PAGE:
A breakdown of Canada's green house gas emissions by six main sources of agriculture emissions: enteric fermentation, manure management, direct fertilizer emissions, crop residue decomposition, on-farm fuel use, and other.
|Percentage of Main Sources of Canada's Agricultural Emissions in 2020
|Direct Emissions from Synthetic and Organic Fertilizers
|Crop Residue Decomposition
|On-farm fuel use
Figure 4C: Types of greenhouse gases emitted by the agricultural sector in 2020
Description of Figure 4C
A breakdown of Canada's GHG emissions in the agricultural sector by three GHG gases: carbon dioxide, nitrous oxide, and methane.
|Percentage of Greenhouse Gases Emitted by the Agricultural Sector in 2020
The 2030 Emissions Reduction Plan, tabled in March 2022, projects a 1 Mt increase in emissions from the agriculture sector by 2030 without further interventions. This is relative to 2005 levels of 72 MtEndnote 17. This includes emissions from crop production, animal production, and on-farm fuel use. However, the projection does not include carbon sequestered from agricultural activities — these are captured in the category of Land Use, Land Use Change and Forestry (LULUCF). Recently announced federal measures, including those supporting carbon sequestration from agricultural activities could contribute up to 13 Mt in additional agriculture-related reductions by 2030Endnote 18.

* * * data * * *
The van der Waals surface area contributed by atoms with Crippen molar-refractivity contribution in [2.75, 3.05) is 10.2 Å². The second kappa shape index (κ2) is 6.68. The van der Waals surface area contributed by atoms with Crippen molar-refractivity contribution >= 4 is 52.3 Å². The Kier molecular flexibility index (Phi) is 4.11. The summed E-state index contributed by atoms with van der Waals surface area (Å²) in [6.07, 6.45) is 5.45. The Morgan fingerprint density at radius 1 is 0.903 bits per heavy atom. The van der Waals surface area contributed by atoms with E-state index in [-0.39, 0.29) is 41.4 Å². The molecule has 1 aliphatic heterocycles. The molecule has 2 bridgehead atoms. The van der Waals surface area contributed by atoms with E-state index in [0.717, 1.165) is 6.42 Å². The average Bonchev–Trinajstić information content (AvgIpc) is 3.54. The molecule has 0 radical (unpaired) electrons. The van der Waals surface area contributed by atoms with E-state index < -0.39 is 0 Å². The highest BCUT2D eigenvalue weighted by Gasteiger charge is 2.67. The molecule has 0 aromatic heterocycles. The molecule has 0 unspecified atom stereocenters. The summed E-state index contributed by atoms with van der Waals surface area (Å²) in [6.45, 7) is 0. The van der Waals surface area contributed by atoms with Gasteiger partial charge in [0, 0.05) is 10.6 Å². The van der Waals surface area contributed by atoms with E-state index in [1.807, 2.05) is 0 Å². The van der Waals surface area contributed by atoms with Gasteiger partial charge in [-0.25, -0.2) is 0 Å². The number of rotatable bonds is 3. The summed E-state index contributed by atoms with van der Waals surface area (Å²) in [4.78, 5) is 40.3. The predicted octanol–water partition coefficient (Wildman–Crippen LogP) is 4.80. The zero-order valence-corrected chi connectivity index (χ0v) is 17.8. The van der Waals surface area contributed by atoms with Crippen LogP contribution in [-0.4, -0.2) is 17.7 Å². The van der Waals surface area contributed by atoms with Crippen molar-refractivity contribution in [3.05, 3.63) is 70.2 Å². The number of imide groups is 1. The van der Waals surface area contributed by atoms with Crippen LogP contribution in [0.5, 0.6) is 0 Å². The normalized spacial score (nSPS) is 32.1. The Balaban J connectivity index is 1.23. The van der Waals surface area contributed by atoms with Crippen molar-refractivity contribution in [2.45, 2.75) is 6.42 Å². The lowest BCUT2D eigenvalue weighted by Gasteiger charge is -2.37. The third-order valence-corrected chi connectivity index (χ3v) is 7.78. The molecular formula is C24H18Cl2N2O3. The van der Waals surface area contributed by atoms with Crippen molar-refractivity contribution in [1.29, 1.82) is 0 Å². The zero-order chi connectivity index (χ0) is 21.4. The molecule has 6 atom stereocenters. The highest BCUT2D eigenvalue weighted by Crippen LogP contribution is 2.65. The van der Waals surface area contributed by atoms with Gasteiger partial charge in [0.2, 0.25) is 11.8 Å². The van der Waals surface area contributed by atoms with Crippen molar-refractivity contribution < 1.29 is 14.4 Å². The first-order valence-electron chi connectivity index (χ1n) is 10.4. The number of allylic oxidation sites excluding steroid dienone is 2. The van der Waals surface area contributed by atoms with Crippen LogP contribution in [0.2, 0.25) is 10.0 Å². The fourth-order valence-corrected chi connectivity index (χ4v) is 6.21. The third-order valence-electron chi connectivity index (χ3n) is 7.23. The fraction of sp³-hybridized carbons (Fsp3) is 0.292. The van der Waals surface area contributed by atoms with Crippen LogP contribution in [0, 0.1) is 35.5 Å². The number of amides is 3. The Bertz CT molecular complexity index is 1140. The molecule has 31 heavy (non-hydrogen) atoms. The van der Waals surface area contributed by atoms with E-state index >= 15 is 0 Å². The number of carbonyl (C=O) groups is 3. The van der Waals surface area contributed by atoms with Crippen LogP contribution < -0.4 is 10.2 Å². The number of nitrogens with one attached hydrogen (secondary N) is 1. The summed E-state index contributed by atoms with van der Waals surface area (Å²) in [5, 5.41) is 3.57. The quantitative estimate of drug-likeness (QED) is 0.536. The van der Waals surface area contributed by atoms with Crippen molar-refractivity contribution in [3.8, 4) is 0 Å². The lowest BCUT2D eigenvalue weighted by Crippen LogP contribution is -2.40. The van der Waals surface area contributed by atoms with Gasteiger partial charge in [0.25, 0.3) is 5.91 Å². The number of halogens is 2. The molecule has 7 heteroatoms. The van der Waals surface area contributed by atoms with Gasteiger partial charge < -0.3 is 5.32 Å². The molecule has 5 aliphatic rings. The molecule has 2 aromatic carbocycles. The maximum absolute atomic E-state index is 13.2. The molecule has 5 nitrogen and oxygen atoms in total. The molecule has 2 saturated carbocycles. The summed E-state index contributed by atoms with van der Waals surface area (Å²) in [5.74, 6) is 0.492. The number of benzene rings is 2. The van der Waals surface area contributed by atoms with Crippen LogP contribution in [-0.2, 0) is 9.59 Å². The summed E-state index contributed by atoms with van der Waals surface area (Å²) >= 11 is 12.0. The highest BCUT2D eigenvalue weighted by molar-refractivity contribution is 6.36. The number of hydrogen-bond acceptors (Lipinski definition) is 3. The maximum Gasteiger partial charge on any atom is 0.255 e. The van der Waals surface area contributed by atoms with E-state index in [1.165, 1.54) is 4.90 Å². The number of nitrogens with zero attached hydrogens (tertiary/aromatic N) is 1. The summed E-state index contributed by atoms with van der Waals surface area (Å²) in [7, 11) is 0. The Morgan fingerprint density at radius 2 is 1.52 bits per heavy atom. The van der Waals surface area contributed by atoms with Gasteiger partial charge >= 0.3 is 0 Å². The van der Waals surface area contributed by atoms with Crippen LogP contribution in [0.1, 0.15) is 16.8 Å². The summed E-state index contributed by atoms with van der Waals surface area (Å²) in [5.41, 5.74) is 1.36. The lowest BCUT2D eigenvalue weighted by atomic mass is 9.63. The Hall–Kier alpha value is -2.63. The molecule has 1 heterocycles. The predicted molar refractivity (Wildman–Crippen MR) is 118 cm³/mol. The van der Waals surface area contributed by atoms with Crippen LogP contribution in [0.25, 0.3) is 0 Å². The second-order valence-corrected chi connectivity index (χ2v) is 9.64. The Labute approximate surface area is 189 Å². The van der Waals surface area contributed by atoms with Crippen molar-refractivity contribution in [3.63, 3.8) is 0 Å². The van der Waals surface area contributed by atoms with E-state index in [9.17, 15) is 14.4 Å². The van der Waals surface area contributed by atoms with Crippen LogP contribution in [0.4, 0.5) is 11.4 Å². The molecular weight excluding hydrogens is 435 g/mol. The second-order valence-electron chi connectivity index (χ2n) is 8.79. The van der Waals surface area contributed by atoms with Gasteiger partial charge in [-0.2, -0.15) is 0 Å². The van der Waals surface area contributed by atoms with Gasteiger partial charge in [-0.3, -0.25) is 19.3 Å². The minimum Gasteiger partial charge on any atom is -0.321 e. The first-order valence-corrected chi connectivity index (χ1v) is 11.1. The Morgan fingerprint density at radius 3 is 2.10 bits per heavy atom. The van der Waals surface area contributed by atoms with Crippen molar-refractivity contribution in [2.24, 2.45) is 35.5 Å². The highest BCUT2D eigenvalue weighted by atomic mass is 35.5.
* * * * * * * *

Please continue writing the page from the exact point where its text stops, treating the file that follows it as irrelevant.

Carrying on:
Carbon sequestration. In the early 1990s, Canadian agricultural soils transformed from being a carbon source to a carbon sink following increased adoption of conservation tillage or no-till in the Prairies, a reduction in summerfallow (keeping cropland out of production but controlling plant growth through ploughing and spraying), and higher crop yields leading to higher carbon inputs into soils. Soil carbon sequestration has fluctuated from year to year depending on climatic conditions and land management practices. In 2020, agricultural soils stored almost 10 Mt CO2e, meaning that agricultural soils sequestered more than they emitted, counteracting approximately 14% of total annual agricultural emissionsEndnote 19. Along with forestry, the agriculture sector has the potential to sequester significant carbon by the 2050 horizon through the increased use of particular management practices such as cover cropping and shelterbelts. These practices can simultaneously support production and other environmental benefits such as decreased soil erosion, increased soil health, and wildlife habitat.
Food loss and wasteEndnote 20. Food loss and waste is also a source of emissions associated with the agriculture and agri-food sector, as its decomposition in landfills is a major source of methane. In addition to direct emissions from the decomposition of food waste, the resources (for example, water, energy, inputs, and soil nutrients) used to produce this food are also wasted. Food loss and waste refers to food that is grown, harvested, processed, manufactured or prepared for human consumption, but never eaten by people. Preventable food loss and waste continues to create an unnecessary economic, environmental, and social burden for Canadians. A 2019 study indicated that nearly 11.2 million metric tonnes of avoidable food loss and waste is generated annually, which could be worth nearly $50 billion at retailEndnote 21. Food waste represents the single largest percentage (23%) of Canadian municipal solid waste disposedEndnote 22. The Government of Canada has identified food loss and waste reduction as a priority action area under the Food Policy for Canada.